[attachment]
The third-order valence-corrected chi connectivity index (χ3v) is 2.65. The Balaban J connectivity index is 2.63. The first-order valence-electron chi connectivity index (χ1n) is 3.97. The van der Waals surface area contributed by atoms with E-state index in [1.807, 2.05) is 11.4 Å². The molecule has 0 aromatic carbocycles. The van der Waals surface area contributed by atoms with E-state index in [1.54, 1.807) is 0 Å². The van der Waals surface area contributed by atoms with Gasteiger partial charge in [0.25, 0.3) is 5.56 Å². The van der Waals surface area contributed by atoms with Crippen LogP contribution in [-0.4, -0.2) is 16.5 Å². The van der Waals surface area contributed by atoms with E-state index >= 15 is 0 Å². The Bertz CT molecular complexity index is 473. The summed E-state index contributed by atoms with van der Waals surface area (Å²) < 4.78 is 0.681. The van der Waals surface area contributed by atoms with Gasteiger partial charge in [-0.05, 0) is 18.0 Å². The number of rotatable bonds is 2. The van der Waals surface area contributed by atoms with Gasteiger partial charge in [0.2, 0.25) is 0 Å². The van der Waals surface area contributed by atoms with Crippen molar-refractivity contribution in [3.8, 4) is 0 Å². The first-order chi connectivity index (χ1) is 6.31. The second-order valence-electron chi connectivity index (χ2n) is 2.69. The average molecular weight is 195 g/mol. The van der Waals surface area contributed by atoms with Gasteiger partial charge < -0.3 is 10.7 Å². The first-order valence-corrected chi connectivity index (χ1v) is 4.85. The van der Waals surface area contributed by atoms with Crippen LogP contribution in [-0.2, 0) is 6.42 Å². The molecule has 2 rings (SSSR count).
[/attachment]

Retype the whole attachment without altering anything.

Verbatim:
The third-order valence-corrected chi connectivity index (χ3v) is 2.65. The Balaban J connectivity index is 2.63. The first-order valence-electron chi connectivity index (χ1n) is 3.97. The van der Waals surface area contributed by atoms with E-state index in [1.807, 2.05) is 11.4 Å². The molecule has 0 aromatic carbocycles. The van der Waals surface area contributed by atoms with E-state index in [1.54, 1.807) is 0 Å². The van der Waals surface area contributed by atoms with Gasteiger partial charge in [0.25, 0.3) is 5.56 Å². The van der Waals surface area contributed by atoms with Crippen LogP contribution in [-0.4, -0.2) is 16.5 Å². The van der Waals surface area contributed by atoms with E-state index >= 15 is 0 Å². The Bertz CT molecular complexity index is 473. The summed E-state index contributed by atoms with van der Waals surface area (Å²) < 4.78 is 0.681. The van der Waals surface area contributed by atoms with Gasteiger partial charge in [-0.05, 0) is 18.0 Å². The number of rotatable bonds is 2. The van der Waals surface area contributed by atoms with Gasteiger partial charge in [0.2, 0.25) is 0 Å². The van der Waals surface area contributed by atoms with Crippen molar-refractivity contribution in [3.8, 4) is 0 Å². The first-order chi connectivity index (χ1) is 6.31. The second-order valence-electron chi connectivity index (χ2n) is 2.69. The average molecular weight is 195 g/mol. The van der Waals surface area contributed by atoms with Gasteiger partial charge < -0.3 is 10.7 Å². The first-order valence-corrected chi connectivity index (χ1v) is 4.85. The van der Waals surface area contributed by atoms with Crippen LogP contribution in [-0.2, 0) is 6.42 Å². The molecule has 2 rings (SSSR count).